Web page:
“Risk Managers must try to talk about ‘the elephant in the room,’ enabling an open dialogue about business risks,” advised Swiss Re’s Chief Risk Officer, Raj Singh, as the reinsurer presented its new publication entitled “Establishing a pro-active risk management culture”.
Singh described Solvency II as the “best answer to the crisis for the insurance and reinsurance industry because it is based on economic principles.” Swiss Re noted that besides “quantitative elements, such as capital requirements, Solvency II provides guidance on qualitative aspects such as risk governance and transparency.”
Switzerland already took steps to modernize its insurance regulations in 2006, with a similar regime based on total balance sheet economic solvency and relying strongly on qualitative requirements.
Swiss Re also indicated that “while the recent debate about Solvency II has focused mainly on concerns that supervisors would overreact to the financial crisis by introducing excessively conservative capital requirements, any discussion about the framework’s qualitative dimension has been largely eclipsed.
“However, as a recent survey conducted by the Institute of Insurance Economics at the University of St. Gallen shows, many insurance companies consider the softer, behavioral issues around establishing a sound risk management culture to be equally challenging when it comes to implementing Solvency II.”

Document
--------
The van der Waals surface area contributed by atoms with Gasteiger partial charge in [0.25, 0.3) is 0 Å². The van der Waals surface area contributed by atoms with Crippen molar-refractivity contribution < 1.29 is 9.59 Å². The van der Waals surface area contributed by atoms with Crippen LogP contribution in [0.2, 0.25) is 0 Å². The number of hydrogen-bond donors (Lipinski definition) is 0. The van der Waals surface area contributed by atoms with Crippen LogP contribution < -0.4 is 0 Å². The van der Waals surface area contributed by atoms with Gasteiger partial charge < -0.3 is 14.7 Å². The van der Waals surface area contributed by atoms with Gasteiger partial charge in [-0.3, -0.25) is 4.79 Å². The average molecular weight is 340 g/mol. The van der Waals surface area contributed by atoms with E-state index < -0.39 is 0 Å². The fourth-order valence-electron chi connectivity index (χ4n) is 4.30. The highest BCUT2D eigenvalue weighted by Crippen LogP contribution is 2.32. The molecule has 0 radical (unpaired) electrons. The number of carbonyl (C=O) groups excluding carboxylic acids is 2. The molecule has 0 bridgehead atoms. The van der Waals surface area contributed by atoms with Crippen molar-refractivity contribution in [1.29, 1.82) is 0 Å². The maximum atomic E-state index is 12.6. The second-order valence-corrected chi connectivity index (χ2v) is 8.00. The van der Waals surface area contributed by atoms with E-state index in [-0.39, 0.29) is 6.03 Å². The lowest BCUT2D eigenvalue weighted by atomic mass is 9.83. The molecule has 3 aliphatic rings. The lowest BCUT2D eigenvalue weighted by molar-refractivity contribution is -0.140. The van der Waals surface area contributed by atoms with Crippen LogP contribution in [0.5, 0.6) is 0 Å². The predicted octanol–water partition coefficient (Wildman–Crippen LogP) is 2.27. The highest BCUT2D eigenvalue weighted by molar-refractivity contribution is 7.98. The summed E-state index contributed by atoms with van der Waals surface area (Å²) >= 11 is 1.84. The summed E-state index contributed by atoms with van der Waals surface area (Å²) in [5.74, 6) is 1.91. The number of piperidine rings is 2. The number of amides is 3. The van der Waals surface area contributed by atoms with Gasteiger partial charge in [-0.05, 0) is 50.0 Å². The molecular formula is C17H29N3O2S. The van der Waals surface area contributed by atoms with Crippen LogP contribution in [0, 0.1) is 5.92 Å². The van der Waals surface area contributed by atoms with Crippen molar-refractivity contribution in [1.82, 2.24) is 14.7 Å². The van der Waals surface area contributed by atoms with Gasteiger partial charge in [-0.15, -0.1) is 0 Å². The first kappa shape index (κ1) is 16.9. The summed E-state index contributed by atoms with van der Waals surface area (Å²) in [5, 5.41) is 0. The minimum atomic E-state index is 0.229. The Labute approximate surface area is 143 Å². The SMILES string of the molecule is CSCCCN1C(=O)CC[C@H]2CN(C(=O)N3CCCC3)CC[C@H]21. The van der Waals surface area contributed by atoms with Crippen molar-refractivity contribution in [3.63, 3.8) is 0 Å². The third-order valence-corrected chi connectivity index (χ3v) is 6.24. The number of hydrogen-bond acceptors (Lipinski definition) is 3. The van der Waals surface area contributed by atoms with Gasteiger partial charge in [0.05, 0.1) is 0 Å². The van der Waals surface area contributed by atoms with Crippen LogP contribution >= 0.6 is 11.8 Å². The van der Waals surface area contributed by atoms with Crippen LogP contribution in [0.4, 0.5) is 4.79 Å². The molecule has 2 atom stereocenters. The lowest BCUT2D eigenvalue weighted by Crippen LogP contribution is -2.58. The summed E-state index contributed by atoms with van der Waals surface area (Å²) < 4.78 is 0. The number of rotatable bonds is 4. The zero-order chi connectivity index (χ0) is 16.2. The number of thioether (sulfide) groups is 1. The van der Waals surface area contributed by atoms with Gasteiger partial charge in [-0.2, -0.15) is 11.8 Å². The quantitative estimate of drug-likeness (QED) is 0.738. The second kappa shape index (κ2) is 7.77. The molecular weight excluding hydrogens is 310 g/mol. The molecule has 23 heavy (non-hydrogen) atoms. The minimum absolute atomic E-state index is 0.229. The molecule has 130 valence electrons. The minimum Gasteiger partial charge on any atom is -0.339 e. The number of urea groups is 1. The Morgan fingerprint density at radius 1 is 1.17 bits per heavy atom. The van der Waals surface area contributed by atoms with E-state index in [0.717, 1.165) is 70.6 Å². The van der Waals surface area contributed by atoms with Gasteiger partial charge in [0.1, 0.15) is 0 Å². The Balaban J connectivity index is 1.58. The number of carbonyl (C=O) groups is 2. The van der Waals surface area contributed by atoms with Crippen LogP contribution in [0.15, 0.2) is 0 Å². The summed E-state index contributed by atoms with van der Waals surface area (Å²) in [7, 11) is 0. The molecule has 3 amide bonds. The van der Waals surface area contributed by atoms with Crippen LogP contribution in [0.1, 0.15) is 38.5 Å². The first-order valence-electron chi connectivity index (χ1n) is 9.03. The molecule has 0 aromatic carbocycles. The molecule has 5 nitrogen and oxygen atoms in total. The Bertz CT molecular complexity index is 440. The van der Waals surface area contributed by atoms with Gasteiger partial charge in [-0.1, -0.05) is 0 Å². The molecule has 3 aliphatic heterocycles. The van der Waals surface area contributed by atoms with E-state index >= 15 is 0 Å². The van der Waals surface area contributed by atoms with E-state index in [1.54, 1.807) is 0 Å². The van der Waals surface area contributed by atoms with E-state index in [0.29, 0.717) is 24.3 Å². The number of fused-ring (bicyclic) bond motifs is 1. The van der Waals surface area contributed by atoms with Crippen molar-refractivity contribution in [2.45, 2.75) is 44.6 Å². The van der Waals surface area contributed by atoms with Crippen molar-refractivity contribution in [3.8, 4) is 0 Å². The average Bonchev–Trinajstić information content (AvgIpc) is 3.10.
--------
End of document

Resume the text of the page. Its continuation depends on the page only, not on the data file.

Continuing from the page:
Swiss Re’s report outlines its recommendations for risk management in relation to each of the main elements of the Solvency II framework directive: risk and capital modeling, governance as well as disclosure and transparency.
Singh commented: “As the financial crisis has shown, events that are not reflected in risk models can present the greatest danger. Models are powerful yet simplified reflections of reality. By setting out possible future states of the world in a disciplined way, risk managers should use scenarios to ‘think the unthinkable’. In fact, complementing the models with scenario thinking is the essence of sound risk management.”
Swiss Re also noted that it sees insurance risk managers as “an independent line of defense, ensuring that the risk-reward balance is fully evaluated and that all risks are sufficiently understood by the business. One solution Swiss Re uses is a “three-signature” approach that requires large transactions to be signed off by the underwriting, client management and risk management departments. The positioning of the Chief Risk Officer at the top of the organization is essential to drive such a risk management culture: it ensures that risk management is fully aware of the company’s overall risk appetite, applies risk limits accordingly and maintains independence of judgment.”
“When it comes to decision-making, risk managers must be aware of the forces driving the deal, including how the risk taker is remunerated and incentivized. Therefore, transparency is a non-negotiable quality of the entire risk management process. Indeed, it can be argued that transparency is the major driver of the successful implementation of quantitative risk management and risk governance,” Singh concluded:
Source: Swiss Re
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